Of course, with the benefit of a bit of time and hindsight I came to realise that seeing the experience as failure was both incorrect and unhelpful. There must have been a good reason that that little embryo decided to burrow into my fallopian tube rather than continuing on its merry way to my womb. The embryo may well have had such serious chromosomal defects that it wouldn't have been viable; my fallopian tube may have been blocked; perhaps the little fella was just a bit disorientated...we will never know. Interestingly though, the guilt never really lifted. I still feel a sense of guilt around not bringing that little life to fruition.

Our pregnancy journey continued onwards post-ectopic and we discovered in June that I was pregnant once again. A little more trepidatious this time, we told no one at the start and quietly waited to see what would come of our second foray into the world of growing little humans.

Something I never knew before 2016 was that once you have had one ectopic, your chances of having another rise from one in 90, to one in 10. That's a huge shortening of odds to try and get your head around. It doesn't make for a relaxing first few weeks of pregnancy, either. The only positive to be taken from having an ectopic in the first place is that for any future pregnancies you will be scanned at between five and six weeks, to ensure the embryo has made its way to the right place to start growing. So, at the very least, I wouldn't have to wait 12 weeks to know the viability of future pregnancies.

This time it was bleeding, rather than pain, that alerted me to something being wrong. At around the five-week mark (before I had attended my early scan) I discovered I was losing more blood than could ever be considered normal in early pregnancy and was told very matter-of-factly by my GP that I was most likely miscarrying. I hadn't realised until this point just how common miscarriages are - one in five pregnancies miscarry before 12 weeks. This seemed like a huge percentage to me. It still does, if I'm honest. Looking at it statistically though, the odds are, at least, in favour of healthy, viable pregnancies (always remember, your chance of a healthy pregnancy is 80%). Somehow though, yet again, I had 'beaten' the odds and failed to sustain life in this twisted battle of the wills between my body and the universe.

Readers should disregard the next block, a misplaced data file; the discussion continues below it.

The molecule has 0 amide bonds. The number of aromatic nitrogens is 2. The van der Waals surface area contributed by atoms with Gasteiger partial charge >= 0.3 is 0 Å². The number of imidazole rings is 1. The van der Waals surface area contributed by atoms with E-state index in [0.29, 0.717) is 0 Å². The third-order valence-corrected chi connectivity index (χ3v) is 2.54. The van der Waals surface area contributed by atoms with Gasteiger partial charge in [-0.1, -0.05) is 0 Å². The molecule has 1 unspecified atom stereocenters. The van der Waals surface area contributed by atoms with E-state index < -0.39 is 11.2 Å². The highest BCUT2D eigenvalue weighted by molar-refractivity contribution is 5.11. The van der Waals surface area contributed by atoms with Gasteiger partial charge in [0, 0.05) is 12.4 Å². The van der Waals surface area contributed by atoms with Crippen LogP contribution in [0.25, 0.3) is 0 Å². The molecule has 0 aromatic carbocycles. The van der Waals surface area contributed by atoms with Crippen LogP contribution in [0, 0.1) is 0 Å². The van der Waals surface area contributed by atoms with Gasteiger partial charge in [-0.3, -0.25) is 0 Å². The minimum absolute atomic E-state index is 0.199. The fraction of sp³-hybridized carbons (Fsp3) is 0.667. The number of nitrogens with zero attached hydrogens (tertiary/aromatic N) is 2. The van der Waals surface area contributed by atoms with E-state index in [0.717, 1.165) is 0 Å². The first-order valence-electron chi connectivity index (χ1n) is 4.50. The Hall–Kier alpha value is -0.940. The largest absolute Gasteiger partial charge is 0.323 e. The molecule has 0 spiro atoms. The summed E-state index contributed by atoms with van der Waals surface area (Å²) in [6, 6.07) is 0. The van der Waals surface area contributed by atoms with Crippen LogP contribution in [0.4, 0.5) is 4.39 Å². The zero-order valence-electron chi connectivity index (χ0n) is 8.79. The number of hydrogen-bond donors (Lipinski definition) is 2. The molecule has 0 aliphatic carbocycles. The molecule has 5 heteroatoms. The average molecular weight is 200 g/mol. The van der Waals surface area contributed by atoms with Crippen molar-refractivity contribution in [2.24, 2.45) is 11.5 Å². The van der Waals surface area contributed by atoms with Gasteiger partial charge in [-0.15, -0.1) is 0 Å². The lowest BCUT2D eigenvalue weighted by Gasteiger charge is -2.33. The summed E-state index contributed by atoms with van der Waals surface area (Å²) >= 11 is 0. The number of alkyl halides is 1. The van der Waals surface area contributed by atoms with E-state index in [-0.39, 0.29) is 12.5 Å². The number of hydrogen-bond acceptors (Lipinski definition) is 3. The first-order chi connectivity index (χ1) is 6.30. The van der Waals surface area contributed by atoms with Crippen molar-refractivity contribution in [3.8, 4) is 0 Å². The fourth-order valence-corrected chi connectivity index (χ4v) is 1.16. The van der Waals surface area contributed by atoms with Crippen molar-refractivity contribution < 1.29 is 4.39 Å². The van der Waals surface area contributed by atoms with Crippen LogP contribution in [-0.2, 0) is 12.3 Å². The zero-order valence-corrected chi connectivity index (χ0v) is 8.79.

Happily for us, I fell pregnant for a third time just one month after my miscarriage - which was far sooner than we thought possible. I spent long hours trying to prepare myself for another loss, another failure to maintain a viable pregnancy, telling myself that it didn't matter if we had to start again. I failed, of course, because I never really believed any of the words I said to myself. Of course it mattered. Of course it would be awful to lose a third. Of course it was possible (and more likely for me, after the first ectopic).

Thankfully, my third pregnancy 'stuck' and during my early scan (five weeks) and my second early scan (eight weeks - this one was optional because we were nervous) the little guy showed every sign that he was a normal, healthy embryo turning into a fine looking foetus.

We had finally got there. Six months, three pregnancies, tears, hope and fears later, we were on our way to becoming parents...